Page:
|Name:||York-class heavy cruiser|
|Preceded by:||County class|
|General characteristics - York|
|Displacement:||8,250 tons standard / 10,350 tons full load|
|Length:||540 ft (164.6 m) p/p
575 ft (175.25 m) o/a
|Beam:||57 ft (17.58 m)|
|Draught:||17 ft (6.17 m)|
|Propulsion:||Eight Admiralty 3-drum water-tube boilers
Parsons geared steam turbines
80,000 shp (59,700 kW) on four shafts
|Speed:||32.25 kt (30.25 knots full load)|
|Range:||1,900 tons oil fuel; 10,000 nmi (20,000 km) at 14 knots (26 km/h)|
|Aircraft carried:||One x Fairey Seafox|
|Aviation facilities:||rotating catapult|
|General characteristics - Exeter|
|Displacement:||8,390 tons standard / 10,410 tons full load|
|Beam:||58 ft (17.67 m)|
|Armour:||as York, except;
|Aircraft carried:||Two x Fairey Seafox, later Supermarine Walrus|
|Aviation facilities:||Two fixed catapults|
|Notes:||Other characteristics as per York|
The York class was the second and final class of 8-inch (203 mm)–gunned heavy cruisers built for the Royal Navy under the terms of the 1922 Washington Naval Treaty. They were essentially a reduced version of the preceding County class, scaled down to enable more cruisers to be built from the limited defence budgets of the late 1920s.
It was initially planned to build seven ships of this class, though in the end only two were constructed—HMS York, started in 1927, and HMS Exeter, started in 1928. Exeter differed in appearance from York because of late changes in her design. The remaining ships were delayed due to budget cuts, and then following the London Naval Treaty of 1930 the Royal Navy decided its cruiser needs were best met by building a greater number of yet smaller cruisers with 6–in guns.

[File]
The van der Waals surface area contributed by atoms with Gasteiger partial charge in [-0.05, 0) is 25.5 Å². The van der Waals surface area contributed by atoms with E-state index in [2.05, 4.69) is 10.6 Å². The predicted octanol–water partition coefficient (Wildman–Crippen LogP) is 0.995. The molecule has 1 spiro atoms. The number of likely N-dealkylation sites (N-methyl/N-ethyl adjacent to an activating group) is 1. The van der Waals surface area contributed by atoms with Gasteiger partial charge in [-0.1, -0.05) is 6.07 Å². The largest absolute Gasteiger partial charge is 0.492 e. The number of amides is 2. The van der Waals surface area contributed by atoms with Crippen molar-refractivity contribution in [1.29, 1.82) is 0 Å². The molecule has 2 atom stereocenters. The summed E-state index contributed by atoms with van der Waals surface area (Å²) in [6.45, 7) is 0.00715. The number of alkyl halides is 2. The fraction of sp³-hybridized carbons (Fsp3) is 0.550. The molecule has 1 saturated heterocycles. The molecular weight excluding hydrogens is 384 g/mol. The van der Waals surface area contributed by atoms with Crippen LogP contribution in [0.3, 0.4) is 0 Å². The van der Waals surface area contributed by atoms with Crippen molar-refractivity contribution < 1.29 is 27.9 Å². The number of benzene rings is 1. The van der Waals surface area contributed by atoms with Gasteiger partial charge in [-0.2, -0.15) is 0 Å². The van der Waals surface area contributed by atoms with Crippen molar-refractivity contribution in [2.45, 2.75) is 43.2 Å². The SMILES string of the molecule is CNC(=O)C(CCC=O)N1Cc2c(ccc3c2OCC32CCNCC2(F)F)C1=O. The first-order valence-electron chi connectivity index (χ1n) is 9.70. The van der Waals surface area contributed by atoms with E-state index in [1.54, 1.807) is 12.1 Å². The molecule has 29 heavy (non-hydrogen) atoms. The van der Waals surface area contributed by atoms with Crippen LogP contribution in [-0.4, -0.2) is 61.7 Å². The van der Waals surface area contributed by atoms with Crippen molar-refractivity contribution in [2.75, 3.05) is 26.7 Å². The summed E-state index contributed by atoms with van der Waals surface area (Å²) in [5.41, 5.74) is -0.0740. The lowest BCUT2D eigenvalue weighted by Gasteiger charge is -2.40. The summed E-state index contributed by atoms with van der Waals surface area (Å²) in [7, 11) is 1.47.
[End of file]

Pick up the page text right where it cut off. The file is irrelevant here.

While both ships served in vigorously in the first few years of World War II, it was Exeter that had the more lively career. Most famously, Exeter took part in the Battle of the River Plate against the German raider Graf Spee, and was badly damaged, though later she was repaired and extensively modernized. She escorted a convoy to the Pacific in late 1941, and was again heavily damage in the Battle of the Java Sea, then caught and overwhelmed a few days later by four Japanese heavy cruisers. York was sunk in Suda Bay, Crete during the British withdrawal in 1941, and was raised in 1952 and towed away to be scrapped in Italy.
The Royal Navy had a need for smaller cruisers than the County class, the largest design possible under the Washington limits, in order that more could be built under the strict defence economies of 1920s Britain. From 1925 the Royal Navy planned a "Class B" cruiser (as against the 10,000-ton cruisers of Class A, such as the Counties.)
The new design was to have a displacement of 8,500 tons, as opposed to the 10,000 tons of the County class. This weight saving was mainly to be accomplished by reducing the armament to six 8-in guns (as opposed to the 8 guns on the County class), and also by using a new Mark II mounting for the guns. Otherwise the new ships were to share all the main features of the preceding class.
The economies in size allowed for a 50-foot (15 m) reduction in length and 9 feet (3 m) in beam over the Counties. Their engines were identical - four boilers in two boiler rooms providing steam for four Parsons geared turbines, generating 80,000 shaft horsepower. The design speed was 32.5 knots (60.2 km/h), one knot faster than the County class.
As the preceding County class cruisers had virtually no armour, protection was added into the design and included a 3-inch-thick (76 mm), 8-foot-deep (2 m) main belt and an armoured lower deck joining at its top edge. Over the magazine spaces, the belt thickened to 4in, and the armour extended above the belt, with a 2.5-in magazine crown The turrets had 2in armour to the face and crown, 1.5in on sides and rear, and the barbettes on which the turrets sat had 1in armour. The transmitting station was also covered by 1in armour. To shorten the belt length, the amidship magazine found on the Counties was removed (reduced armament required less magazine space anyway). This armour scheme was generally equivalent to that of the County class, though thicker over the machinery spaces.